Bravo John Giuffo! He's right about the comparative moral value of the two teams, and his tone is thoroughly appropriate to the subject ("Satan's little butterball" -- gotta love that), but I have to say that he didn't go far enough in delineating just what is so very loathsome about the current Yankee franchise and their success-junkie fans.
Mets fans sneer that the Yankees are "the best team money can buy." But Yankee fans of my acquaintance accept that denigration calmly. They don't even bother to make the thoroughly plausible counter-argument that, through hard work and determination, these pinstriped rich kids have become something more than an agglomeration of superstars and even shown signs of what we used to call "team spirit."
Their fans don't bring that up because they don't care, because to them what matters is that the YANKS ARE NUMBER ONE! Yankees fans are Yankee fans not because the team has any character to go along with their power (like the fractious Billy Martin/Reggie Jackson Yankees), but merely because they are powerful. They're on top, and they're gonna stay that way, baby.
When I was a boy, the '69 Miracle Mets were loved because they had battled adversity -- till the year before they won the Series, they'd never even had a winning season. When I was a young man, the '86 Mets were loved, not because they had the best record in baseball, but because in the playoffs they were always on the verge of losing it all, and always battled back on the strength of unlikely heroes like Wally Backman and Tim Teufel.
New Yorkers used to love underdogs. What happened? My guess is, part of it is the steroidization of everything -- the stock market, technology, entertainment, ballplayers, everything. And part of it is the fact that New York is now a transient town -- people don't live whole lifetimes here as they once did, and so new arrivals strongly affect the tone. Understandably, the most impoverished immigrants need some attachment to power to keep their sanity, and the Yanks offer easy access to that. But New York has another immigrant group that arguably has a stronger effect on the city's culture: college kids and go-getter professionals, the folks who wouldn't have moved to New York if it hadn't been sanitized in recent years to increasingly resemble Nutley, N.J., with bigger buildings and better nightlife. The experiences and ethos of these people are largely suburban -- and we know how dreamers, madcaps and underdogs fare in suburbia.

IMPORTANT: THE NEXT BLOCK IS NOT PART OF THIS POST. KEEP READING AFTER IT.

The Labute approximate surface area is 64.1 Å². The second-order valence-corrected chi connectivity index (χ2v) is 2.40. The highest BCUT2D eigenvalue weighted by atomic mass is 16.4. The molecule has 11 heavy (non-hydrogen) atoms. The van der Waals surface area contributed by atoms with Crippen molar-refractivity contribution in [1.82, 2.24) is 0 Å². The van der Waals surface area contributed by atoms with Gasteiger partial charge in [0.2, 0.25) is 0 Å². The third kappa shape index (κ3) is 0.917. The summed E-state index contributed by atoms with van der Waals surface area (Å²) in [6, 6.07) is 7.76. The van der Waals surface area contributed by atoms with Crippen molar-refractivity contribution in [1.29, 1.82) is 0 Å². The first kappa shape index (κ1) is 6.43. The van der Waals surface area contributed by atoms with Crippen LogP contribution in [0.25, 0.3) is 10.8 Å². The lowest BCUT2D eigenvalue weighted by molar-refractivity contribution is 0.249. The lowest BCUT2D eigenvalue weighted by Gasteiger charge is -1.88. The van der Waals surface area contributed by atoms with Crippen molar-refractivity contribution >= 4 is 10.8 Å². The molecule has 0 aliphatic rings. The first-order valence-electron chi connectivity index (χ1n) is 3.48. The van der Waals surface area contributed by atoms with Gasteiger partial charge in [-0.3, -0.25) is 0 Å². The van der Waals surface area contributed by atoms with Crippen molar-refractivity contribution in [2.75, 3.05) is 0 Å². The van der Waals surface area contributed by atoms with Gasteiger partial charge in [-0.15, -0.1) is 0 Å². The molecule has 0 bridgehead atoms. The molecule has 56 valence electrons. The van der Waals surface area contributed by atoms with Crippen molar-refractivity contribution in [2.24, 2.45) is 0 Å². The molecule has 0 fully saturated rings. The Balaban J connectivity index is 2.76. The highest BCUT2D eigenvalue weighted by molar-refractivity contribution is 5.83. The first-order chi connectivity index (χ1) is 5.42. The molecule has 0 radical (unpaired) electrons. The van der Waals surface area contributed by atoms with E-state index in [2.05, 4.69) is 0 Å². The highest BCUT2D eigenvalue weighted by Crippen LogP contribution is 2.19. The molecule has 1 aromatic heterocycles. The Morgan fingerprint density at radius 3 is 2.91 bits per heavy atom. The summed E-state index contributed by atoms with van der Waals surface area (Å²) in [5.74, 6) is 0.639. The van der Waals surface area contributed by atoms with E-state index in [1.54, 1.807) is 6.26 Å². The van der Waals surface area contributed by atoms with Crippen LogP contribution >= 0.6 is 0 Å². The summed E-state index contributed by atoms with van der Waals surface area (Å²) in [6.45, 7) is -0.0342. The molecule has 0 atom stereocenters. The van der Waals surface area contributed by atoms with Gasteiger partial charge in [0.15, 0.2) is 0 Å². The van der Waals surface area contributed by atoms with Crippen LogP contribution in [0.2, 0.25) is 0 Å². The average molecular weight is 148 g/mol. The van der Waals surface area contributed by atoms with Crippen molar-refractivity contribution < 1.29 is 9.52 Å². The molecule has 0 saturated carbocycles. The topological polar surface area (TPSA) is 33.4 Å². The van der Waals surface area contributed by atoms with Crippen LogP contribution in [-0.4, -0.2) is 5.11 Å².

The Poor Little Match Girl, the Crippled Little Newsie and the Amazin' Mets were once figures of our folklore -- now, they're just LOOOOOOsers. Let Giuliani sweep them off the streets, the new New York howls, and let the Yanks sweep those pathetic Mets out of the Series.
Rooting for the Mets is a way of saying no to all that. It's a way of saying that come-from-behind is noble, and we-rule is not noble. In fact, it says there is such a thing as nobility. As an old Met (and Yankee) once said, you could look it up.
-- Roy Edroso
Thank you for clarifying the difference between the two World Series teams. I'm not a New Yorker, and various friends have been trying to convince me which team is the "right" team. Knowing that my beloved Jon Stewart pulls for the Mets, I clearly have no choice but to join him.
However, I have lived in Chicago for 15 years and I can assure you wholeheartedly that Cubs fans are not the coolest people in the world. They're drunk, barfy, loud, rude, don't watch the game and don't give a shit if their team wins or loses. Every newcomer to this fine city wants nothing more than to skip work and get wasted at Wrigley.
Cubs = Yankees, just with a different win-loss record. If you want to pull for a gritty team, take up the poor neglected White Sox -- in spite of Reinsdorf.
-- Nora Mavrelis
I loved your article and agree with you completely. I wish the Mets would win, I have had enough of the Yankees. If someone gave me $130 million, I could have a winning club as well. They should just give them the trophy and put the rest of us out of our misery. I do have to say the guy in charge of tickets at Shea is an idiot, they put the tickets on sale over the phone and Mets fans could not get through. They should remember who came to the games all year. The next time they complain that there were all Yankee fans there, they should blame the guys who work for them.
-- Leah Levit
During the off-season, for reasons still unknown, government computers deep inside an unnamed mountain mixed together the rosters of every Major League Baseball team and redistributed them in a completely random assortment of rookies and veterans, sluggers and bunters, speed merchants and barges, heroes and goats, the humble and the arrogant, those with sideburns and those without, cancer survivors and lifelong paragons of health, teetotalers and methamphetamine addicts, urbanites and rednecks, Ivy Leaguers and troglodytes, dedicated husbands and prolific chasers of skirt.
So complete was this reshuffling, each team retained only two recognizable features from the previous season: a large stadium and a collection of massive salaries.
Nevertheless, it is being reported that after an initial period of confusion, fans have warmly embraced their newly stocked teams, and ancient hatreds of other ball clubs are stirring once again.
-- Anthony Jaffe